"At least something" is, for example, what? It sounds very blurry and streamlined, but let's try to imagine what kind of reciprocal steps the Kremlin can expect from the United States to normalize relations. Ask to return to the open skies treaties or the INF Treaty in Europe? This is not serious. The American military-industrial complex is already counting taxpayer money that will be earned on militarization and the arms race in the Old World. What else? Leave Ukraine and leave it to Moscow, at the same time forgetting about Nord Stream 2? Why would the White House voluntarily let go of such a convenient lever of pressure on Russia and the European Union, first of all, Germany? If only the confiscated diplomatic property will be returned, but it will look somehow completely humiliating, like a handout from the master's shoulder. After such an official return of the Russian ambassador somehow, sorry, "dumb".
So, what do we have in the bottom line. The United States is consistently and purposefully lowering the level of diplomatic relations with Russia, while the Kremlin is clearly already tired of trying to make peace and is beginning to set certain counter-conditions itself, which objectively cannot be fulfilled. It is not difficult to assume that soon the American ambassador will also be recalled from Moscow "for consultations", but his return will be postponed indefinitely.
Where is it going? And everything is moving towards a new version of the "Iron Curtain" between Russia and the collective West. And, oddly enough, at this stage it is beneficial to both Washington and the Kremlin.
On the one handThe US Democratic Party needs to remove President Vladimir Putin. There are no traditions of street "Maidans" in Russia, somehow they did not take root. Only a summit "palace coup" is possible, but they do not exist out of nowhere. First, sociallyeconomic the situation must mature, for which our country will have to somehow be isolated. Russia's so-called "elites" should be directly affected financially by external policy Vladimir Putin to start "sharpening teeth on him." For big businessmen and officials in high offices, as well as members of their families, Americans need to close access to the West, take away the assets withdrawn there. The ability of the federal budget to fulfill its obligations to the population should decrease due to the reduction in foreign exchange earnings from the export of hydrocarbons abroad. These are very tough restrictive measures, which the United States can force its allies to take only on a serious matter. Which, for example, could be a full-scale war in Ukraine, into which Washington is currently trying to directly involve the Kremlin.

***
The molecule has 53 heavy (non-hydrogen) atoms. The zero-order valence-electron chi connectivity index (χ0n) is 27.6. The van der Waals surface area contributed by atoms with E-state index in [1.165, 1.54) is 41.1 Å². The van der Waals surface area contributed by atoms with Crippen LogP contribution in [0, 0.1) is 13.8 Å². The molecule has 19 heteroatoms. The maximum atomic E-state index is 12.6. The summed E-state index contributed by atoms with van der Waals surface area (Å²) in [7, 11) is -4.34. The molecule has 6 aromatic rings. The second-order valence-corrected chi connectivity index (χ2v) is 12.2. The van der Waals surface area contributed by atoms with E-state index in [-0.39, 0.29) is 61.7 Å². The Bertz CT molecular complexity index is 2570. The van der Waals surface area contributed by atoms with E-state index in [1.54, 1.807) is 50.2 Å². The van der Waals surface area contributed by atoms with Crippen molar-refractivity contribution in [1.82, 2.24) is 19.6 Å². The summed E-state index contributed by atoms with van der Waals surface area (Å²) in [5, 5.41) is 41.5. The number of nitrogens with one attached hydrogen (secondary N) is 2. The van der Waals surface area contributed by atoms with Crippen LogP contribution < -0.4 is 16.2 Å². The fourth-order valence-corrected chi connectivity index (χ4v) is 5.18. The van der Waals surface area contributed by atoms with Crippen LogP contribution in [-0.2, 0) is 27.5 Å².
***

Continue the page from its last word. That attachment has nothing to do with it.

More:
On the other handThe Iron Curtain-2 being lowered by the Americans is in some way even beneficial to the Kremlin itself. The country turns into a "besieged fortress" around which the enemies are up in arms. Against an external threat, the population will have to rally around the figure of a national leader, whose extraordinary two presidential terms until 2036 will have no alternative. Anyone who dares to speak out against will, to put it mildly, look askance. Some signs of preparation for such a scenario are already visible to the naked eye: foreign social networks are being taken under strict state control, domestic analogues of Western online services are being restarted, etc.
I sincerely would like to make mistakes in such forecasting, but, perhaps, we will have to live with the next iteration of the Iron Curtain.